4. Now adjust the power supply to the maximum acceptable voltage for your battery bank. This can be measured conveniently between the points marked A and B at the upper right hand corner of the board. The maximum voltage you choose might be just under 15 volts, which is the over voltage cut-off on many inverters.
5. At this stage the LED should be OFF. If it is ON, press the reset button to turn it OFF. Then turn R3 clockwise until voltage between pin 8 of the 16F676 and ground (point 'B' on the circuit board) measures 2.5 volts.
6. Adjust the power supply to the minimum acceptable voltage for your battery bank. There are several considerations to make when deciding upon the optimum low-end voltage. A higher adjustment will mean the grid charger will turn on more frequently, and you will consume more electricity from the power company, but you will afford greater longevity to your batteries. A lower voltage will mean you get more power from your batteries, but the deeper discharge cycles may shorten battery life. Consult your favorite experts. I chose 11.95 volts for my minimum battery voltage.
7. Turn R4 counter clockwise until the LED turns ON. If you overshoot this adjustment, turn R4 back 1/2 turn, press the reset button to turn off the LED, then slowly turn R4 counter clockwise until the LED lights
Mains and Circuit Board Connections
Run small gauge wires between the control terminals on the relay and the pads on the circuit board labeled Relay + and - in the schematic. The same size wire may be used to bring power to the board from your 12-volt battery array. Use care not to accidentally reverse the positive and negative leads to the board. Doing so will destroy the voltage regulator chip. You may wish to install a SPST switch in line with the positive wire so that you can turn the unit on and off.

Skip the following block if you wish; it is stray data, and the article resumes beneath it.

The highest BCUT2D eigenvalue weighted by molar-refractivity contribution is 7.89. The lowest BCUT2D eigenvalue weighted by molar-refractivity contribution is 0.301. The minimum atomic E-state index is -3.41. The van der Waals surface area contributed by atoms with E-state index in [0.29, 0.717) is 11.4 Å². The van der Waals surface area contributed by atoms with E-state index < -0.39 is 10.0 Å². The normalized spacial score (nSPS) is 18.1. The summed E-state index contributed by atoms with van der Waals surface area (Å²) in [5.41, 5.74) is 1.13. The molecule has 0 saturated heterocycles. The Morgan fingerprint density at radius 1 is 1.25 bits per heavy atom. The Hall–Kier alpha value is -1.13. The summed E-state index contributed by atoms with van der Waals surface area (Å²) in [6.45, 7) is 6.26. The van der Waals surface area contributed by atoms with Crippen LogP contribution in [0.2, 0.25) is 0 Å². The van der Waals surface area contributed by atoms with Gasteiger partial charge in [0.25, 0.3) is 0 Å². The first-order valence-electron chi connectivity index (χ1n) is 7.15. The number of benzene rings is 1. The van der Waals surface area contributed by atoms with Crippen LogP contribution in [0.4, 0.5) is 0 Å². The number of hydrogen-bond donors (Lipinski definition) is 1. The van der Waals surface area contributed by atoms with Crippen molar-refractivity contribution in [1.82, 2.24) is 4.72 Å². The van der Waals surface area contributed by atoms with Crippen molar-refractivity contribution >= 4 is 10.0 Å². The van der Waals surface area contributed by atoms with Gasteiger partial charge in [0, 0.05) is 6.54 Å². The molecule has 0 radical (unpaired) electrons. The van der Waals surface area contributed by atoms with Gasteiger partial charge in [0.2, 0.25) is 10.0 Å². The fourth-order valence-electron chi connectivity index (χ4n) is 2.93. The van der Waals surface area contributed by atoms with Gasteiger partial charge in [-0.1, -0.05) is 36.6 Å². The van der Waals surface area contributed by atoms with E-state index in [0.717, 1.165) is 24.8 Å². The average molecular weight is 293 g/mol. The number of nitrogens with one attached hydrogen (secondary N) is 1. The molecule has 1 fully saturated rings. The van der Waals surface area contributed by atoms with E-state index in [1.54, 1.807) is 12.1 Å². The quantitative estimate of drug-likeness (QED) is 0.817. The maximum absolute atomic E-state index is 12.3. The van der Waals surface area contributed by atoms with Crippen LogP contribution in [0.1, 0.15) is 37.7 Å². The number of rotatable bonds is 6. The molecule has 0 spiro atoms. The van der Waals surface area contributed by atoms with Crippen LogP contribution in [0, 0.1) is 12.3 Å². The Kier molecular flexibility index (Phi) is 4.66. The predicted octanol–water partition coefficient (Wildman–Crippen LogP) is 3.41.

Now it's time to make the 120vac connections. Refer to Figure 3 that shows how one leg of a suitable power cable rated for the current capacity of your charger is series connected to the relay. Put an AC plug on one end and a receptacle to receive the charger plug on the other. Observe safety precautions and electrical codes when working with 120vac.
After the battery is connected, plug the ac power cable into a wall outlet and plug your battery charger into the receptacle. The charger will now keep your batteries charged once it is hooked up according to the manufacturer's instructions.
You can verify that the unit is operating by manually turning the LED on and off with the reset button. When the LED lights, you can measure a change in voltage (from approximately 0 volts to approximately 5 volts) between the relay control terminals. When this happens your charger will come to life (unless the battery voltage exceeds your high voltage adjustment).
I have been very pleased with the operation of the grid charger voltage switch. It allows me to gain what energy I can from my solar panels while it fills the gaps caused by periods of cloudy weather and protects the expensive batteries from damage due to chronic under charging.
Figure 1. Grid Charger Voltage Switch Schematic Diagram
Listing 1. PIC Software: The Annotated Assembly Listing
;PIC Lead/Acid Grid Charger Control
;Tom Woods 3/1/2006
;This program monitors battery voltage. When it drops below an adjustable